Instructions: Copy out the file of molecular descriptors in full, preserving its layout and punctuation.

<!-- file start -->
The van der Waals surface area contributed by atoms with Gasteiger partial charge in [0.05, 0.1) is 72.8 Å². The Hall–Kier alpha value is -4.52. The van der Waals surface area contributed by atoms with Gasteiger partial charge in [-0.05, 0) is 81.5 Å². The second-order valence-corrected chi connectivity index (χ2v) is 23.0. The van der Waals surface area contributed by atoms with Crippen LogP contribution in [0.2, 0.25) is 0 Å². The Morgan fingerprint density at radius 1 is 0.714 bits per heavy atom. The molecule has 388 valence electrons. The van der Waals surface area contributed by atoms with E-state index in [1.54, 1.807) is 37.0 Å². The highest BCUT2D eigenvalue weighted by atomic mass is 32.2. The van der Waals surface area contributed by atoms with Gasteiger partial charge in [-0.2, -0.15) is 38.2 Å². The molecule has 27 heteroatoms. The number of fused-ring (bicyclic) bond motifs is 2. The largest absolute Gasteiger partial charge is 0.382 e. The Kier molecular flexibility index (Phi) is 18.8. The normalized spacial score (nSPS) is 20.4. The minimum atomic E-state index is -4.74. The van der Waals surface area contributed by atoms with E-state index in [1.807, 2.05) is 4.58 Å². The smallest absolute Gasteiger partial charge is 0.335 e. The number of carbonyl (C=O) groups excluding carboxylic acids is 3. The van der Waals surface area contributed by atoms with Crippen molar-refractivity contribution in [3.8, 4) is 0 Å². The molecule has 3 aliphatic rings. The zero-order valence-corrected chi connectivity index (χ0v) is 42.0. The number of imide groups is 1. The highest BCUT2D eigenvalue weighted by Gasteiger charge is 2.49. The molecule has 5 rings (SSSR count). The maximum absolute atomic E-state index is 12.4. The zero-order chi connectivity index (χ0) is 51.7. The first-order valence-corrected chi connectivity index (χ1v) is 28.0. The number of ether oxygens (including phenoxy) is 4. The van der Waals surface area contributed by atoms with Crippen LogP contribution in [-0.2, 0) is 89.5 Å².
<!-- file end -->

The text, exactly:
The van der Waals surface area contributed by atoms with Gasteiger partial charge in [0.05, 0.1) is 72.8 Å². The Hall–Kier alpha value is -4.52. The van der Waals surface area contributed by atoms with Gasteiger partial charge in [-0.05, 0) is 81.5 Å². The second-order valence-corrected chi connectivity index (χ2v) is 23.0. The van der Waals surface area contributed by atoms with Crippen LogP contribution in [0.2, 0.25) is 0 Å². The Morgan fingerprint density at radius 1 is 0.714 bits per heavy atom. The molecule has 388 valence electrons. The van der Waals surface area contributed by atoms with E-state index in [1.54, 1.807) is 37.0 Å². The highest BCUT2D eigenvalue weighted by atomic mass is 32.2. The van der Waals surface area contributed by atoms with Gasteiger partial charge in [-0.2, -0.15) is 38.2 Å². The molecule has 27 heteroatoms. The number of fused-ring (bicyclic) bond motifs is 2. The largest absolute Gasteiger partial charge is 0.382 e. The Kier molecular flexibility index (Phi) is 18.8. The normalized spacial score (nSPS) is 20.4. The minimum atomic E-state index is -4.74. The van der Waals surface area contributed by atoms with E-state index in [1.807, 2.05) is 4.58 Å². The smallest absolute Gasteiger partial charge is 0.335 e. The number of carbonyl (C=O) groups excluding carboxylic acids is 3. The van der Waals surface area contributed by atoms with Crippen molar-refractivity contribution in [3.8, 4) is 0 Å². The molecule has 3 aliphatic rings. The zero-order valence-corrected chi connectivity index (χ0v) is 42.0. The number of imide groups is 1. The highest BCUT2D eigenvalue weighted by Gasteiger charge is 2.49. The molecule has 5 rings (SSSR count). The maximum absolute atomic E-state index is 12.4. The zero-order chi connectivity index (χ0) is 51.7. The first-order valence-corrected chi connectivity index (χ1v) is 28.0. The number of ether oxygens (including phenoxy) is 4. The van der Waals surface area contributed by atoms with Crippen LogP contribution in [-0.2, 0) is 89.5 Å².